After the sermon, the congregants pray in unison, led by the imam. The prayer consists of several physical movements, including standing, bowing, and prostrating, and it is performed facing the direction of Mecca.

Overall, Friday prayers are an important part of Islamic culture in Dubai, and visitors should respect the local customs and traditions when attending.

Alcohol availability

Alcohol is only available in licensed establishments in Dubai, and drinking or being drunk in public is illegal.

In Dubai, alcohol consumption is allowed, but the government regulates it. Alcohol is only served in licensed establishments such as hotels, bars, and clubs. These establishments require a permit to serve alcohol and are generally located within hotels, restaurants, or clubs that cater to non-Muslim tourists.

Non-Muslim residents and tourists can buy alcohol from licensed shops and stores, mostly in hotels and shopping malls. It is illegal to consume alcohol in public places like parks, beaches, or on the streets, and penalties for doing so can result in fines or even jail time.

The legal age for drinking in Dubai is 21 years old, and individuals must show a valid ID to purchase alcohol or enter licensed establishments. Additionally, there is a limit on how much alcohol an individual can purchase and consume in a day, and it is illegal to drink and drive.

It is also worth noting that during the month of Ramadan, the sale and consumption of alcohol are strictly regulated. Many licensed establishments do not serve alcohol during this time, and drinking in public during daylight hours is illegal.

Overall, while alcohol consumption is allowed in Dubai, visitors should be aware of its regulations and laws and always drink responsibly.

Tipping is a common practice.

Tipping is expected in Dubai, especially in the service industry. The customary tip is around 10% of the total bill.

Tipping in Dubai is a common practice expected in many service industries. Here are some things to keep in mind about tipping in Dubai:

  1. Tipping culture: Tipping is customary in Dubai and is considered a way to show appreciation for good service. It is usually done in cash, and the amount can vary depending on the level of service provided.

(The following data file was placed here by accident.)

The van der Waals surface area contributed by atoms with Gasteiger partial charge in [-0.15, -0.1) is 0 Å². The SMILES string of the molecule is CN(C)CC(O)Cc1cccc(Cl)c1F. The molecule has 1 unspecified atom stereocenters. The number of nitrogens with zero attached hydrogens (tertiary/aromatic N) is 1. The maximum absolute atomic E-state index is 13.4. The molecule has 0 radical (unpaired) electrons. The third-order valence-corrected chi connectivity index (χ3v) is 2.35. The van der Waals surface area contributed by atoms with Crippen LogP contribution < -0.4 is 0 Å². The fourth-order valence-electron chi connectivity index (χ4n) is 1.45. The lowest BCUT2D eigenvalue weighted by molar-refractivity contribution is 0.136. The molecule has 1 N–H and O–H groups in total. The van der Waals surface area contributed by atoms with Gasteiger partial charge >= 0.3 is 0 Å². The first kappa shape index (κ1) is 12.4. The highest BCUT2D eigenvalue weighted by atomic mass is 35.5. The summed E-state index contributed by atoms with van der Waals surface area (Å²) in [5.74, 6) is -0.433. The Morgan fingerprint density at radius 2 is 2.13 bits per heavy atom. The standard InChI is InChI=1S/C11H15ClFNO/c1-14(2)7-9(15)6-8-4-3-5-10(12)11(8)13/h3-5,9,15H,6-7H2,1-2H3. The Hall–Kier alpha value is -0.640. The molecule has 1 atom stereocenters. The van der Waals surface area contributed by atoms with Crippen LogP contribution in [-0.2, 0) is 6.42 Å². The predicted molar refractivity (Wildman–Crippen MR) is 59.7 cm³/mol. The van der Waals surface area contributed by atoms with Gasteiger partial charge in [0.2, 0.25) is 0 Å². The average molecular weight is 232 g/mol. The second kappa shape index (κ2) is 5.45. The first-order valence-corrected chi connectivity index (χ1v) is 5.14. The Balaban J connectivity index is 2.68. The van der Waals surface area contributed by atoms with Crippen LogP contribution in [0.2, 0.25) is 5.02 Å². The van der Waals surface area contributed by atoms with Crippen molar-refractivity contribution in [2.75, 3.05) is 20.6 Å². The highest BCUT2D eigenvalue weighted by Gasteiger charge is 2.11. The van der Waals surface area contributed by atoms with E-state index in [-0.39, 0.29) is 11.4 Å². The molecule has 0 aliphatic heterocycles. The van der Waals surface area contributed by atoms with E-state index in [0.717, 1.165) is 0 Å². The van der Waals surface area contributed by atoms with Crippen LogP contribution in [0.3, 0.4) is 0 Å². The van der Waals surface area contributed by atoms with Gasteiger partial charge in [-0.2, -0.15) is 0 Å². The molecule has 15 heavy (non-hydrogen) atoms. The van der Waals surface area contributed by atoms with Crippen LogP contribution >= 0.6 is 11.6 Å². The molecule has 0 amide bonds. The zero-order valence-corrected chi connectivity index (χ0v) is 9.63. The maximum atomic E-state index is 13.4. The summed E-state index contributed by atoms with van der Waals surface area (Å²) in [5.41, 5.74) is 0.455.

2. Restaurants: It is expected to tip around 10% of the total bill in restaurants, although some higher-end establishments may add a service charge. In these cases, tipping is still appreciated but not expected.
  3. Taxis: Tipping taxi drivers is not expected, but it is common to round up the fare to the nearest whole amount as a courtesy.
  4. Hotels: Tipping hotel staff, such as porters and housekeeping, is customary. The amount can vary depending on the level of service provided, but it is usually around 10 to 20 AED per day.
  5. Salons and spas: It is customary to tip around 10% of the total bill in salons and spas.
  6. Delivery services: Tipping for food delivery services is unnecessary, but it is appreciated if the service is exceptional.
  7. Service charge: Some establishments may add a service charge to the bill, especially in higher-end restaurants or hotels. In these cases, tipping is still appreciated but not necessary.

Dress code

Dubai is a modern and cosmopolitan city, but it still follows Islamic traditions and customs, so visitors are expected to dress modestly and respectfully in public areas. Here are some general guidelines for the dress code in Dubai:

  1. Clothing for men: Men should wear long pants or trousers and shirts with sleeves. Shorts are generally unacceptable in public areas, except at the beach or pool.
  2. Clothing for women: Women should dress conservatively and avoid tight or revealing clothing. It is recommended that women cover their shoulders, arms, and legs and wear clothing that is not transparent. Bikinis or revealing swimwear are only acceptable at the beach or by the pool.
  3. Dress code in public places: Visitors should dress appropriately when visiting public places, such as malls, markets, and government buildings. Revealing clothing, such as shorts, tank tops, and miniskirts should be avoided.
  4. Dress code in religious places: Visitors should dress conservatively when visiting mosques or other religious sites. Women should cover their heads and wear clothing that covers their arms and legs. Men should wear long pants or trousers and shirts with sleeves.
  5. Dress code in hotels and resorts: The dress code in hotels and resorts is generally more relaxed, and visitors can wear casual clothing such as shorts and t-shirts.
  6. Traditional dress: Wearing traditional Emirati dress, such as the abaya for women and the kandura for men, is also acceptable and can be a great way to experience the local culture.

These are just some of the many culture shocks you will witness in Dubai. Talk to locals to find more surprises.

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  1. “Tap water, even if boiled, is not supposed to be drinkable in Dubai. ”

    Lived there for 17 years, from 1993 – 2010. Boiling the tap water and drinking it is safe (y)